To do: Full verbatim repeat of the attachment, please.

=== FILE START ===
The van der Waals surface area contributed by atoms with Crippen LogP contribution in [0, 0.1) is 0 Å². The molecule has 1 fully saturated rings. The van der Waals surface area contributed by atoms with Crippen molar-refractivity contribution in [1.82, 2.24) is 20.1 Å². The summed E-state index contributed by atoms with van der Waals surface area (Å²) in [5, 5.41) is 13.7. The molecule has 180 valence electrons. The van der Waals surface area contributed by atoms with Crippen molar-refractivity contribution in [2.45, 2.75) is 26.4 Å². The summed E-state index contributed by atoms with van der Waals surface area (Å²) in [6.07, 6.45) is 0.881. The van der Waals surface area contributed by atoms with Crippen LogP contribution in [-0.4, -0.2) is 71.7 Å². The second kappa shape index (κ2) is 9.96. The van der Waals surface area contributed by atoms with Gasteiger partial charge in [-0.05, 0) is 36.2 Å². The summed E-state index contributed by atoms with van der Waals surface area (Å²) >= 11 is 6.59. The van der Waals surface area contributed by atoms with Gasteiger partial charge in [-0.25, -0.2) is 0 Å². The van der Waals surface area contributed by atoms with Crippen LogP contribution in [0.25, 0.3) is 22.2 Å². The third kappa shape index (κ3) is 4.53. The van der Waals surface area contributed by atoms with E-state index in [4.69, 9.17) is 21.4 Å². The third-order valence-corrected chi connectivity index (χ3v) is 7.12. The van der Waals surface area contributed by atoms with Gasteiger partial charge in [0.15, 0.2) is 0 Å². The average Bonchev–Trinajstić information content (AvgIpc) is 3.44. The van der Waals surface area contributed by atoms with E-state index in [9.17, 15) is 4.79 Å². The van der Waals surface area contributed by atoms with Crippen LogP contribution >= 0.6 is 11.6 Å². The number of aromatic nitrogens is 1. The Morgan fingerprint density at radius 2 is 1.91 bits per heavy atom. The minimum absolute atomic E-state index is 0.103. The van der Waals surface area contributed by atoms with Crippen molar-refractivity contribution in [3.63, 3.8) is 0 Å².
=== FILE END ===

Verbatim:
The van der Waals surface area contributed by atoms with Crippen LogP contribution in [0, 0.1) is 0 Å². The molecule has 1 fully saturated rings. The van der Waals surface area contributed by atoms with Crippen molar-refractivity contribution in [1.82, 2.24) is 20.1 Å². The summed E-state index contributed by atoms with van der Waals surface area (Å²) in [5, 5.41) is 13.7. The molecule has 180 valence electrons. The van der Waals surface area contributed by atoms with Crippen molar-refractivity contribution in [2.45, 2.75) is 26.4 Å². The summed E-state index contributed by atoms with van der Waals surface area (Å²) in [6.07, 6.45) is 0.881. The van der Waals surface area contributed by atoms with Crippen LogP contribution in [-0.4, -0.2) is 71.7 Å². The second kappa shape index (κ2) is 9.96. The van der Waals surface area contributed by atoms with Gasteiger partial charge in [-0.05, 0) is 36.2 Å². The summed E-state index contributed by atoms with van der Waals surface area (Å²) >= 11 is 6.59. The van der Waals surface area contributed by atoms with Gasteiger partial charge in [-0.25, -0.2) is 0 Å². The van der Waals surface area contributed by atoms with Crippen LogP contribution in [0.25, 0.3) is 22.2 Å². The third kappa shape index (κ3) is 4.53. The van der Waals surface area contributed by atoms with E-state index in [4.69, 9.17) is 21.4 Å². The third-order valence-corrected chi connectivity index (χ3v) is 7.12. The van der Waals surface area contributed by atoms with Gasteiger partial charge in [0.15, 0.2) is 0 Å². The average Bonchev–Trinajstić information content (AvgIpc) is 3.44. The van der Waals surface area contributed by atoms with E-state index in [9.17, 15) is 4.79 Å². The van der Waals surface area contributed by atoms with Crippen LogP contribution >= 0.6 is 11.6 Å². The number of aromatic nitrogens is 1. The Morgan fingerprint density at radius 2 is 1.91 bits per heavy atom. The minimum absolute atomic E-state index is 0.103. The van der Waals surface area contributed by atoms with Crippen molar-refractivity contribution in [3.63, 3.8) is 0 Å².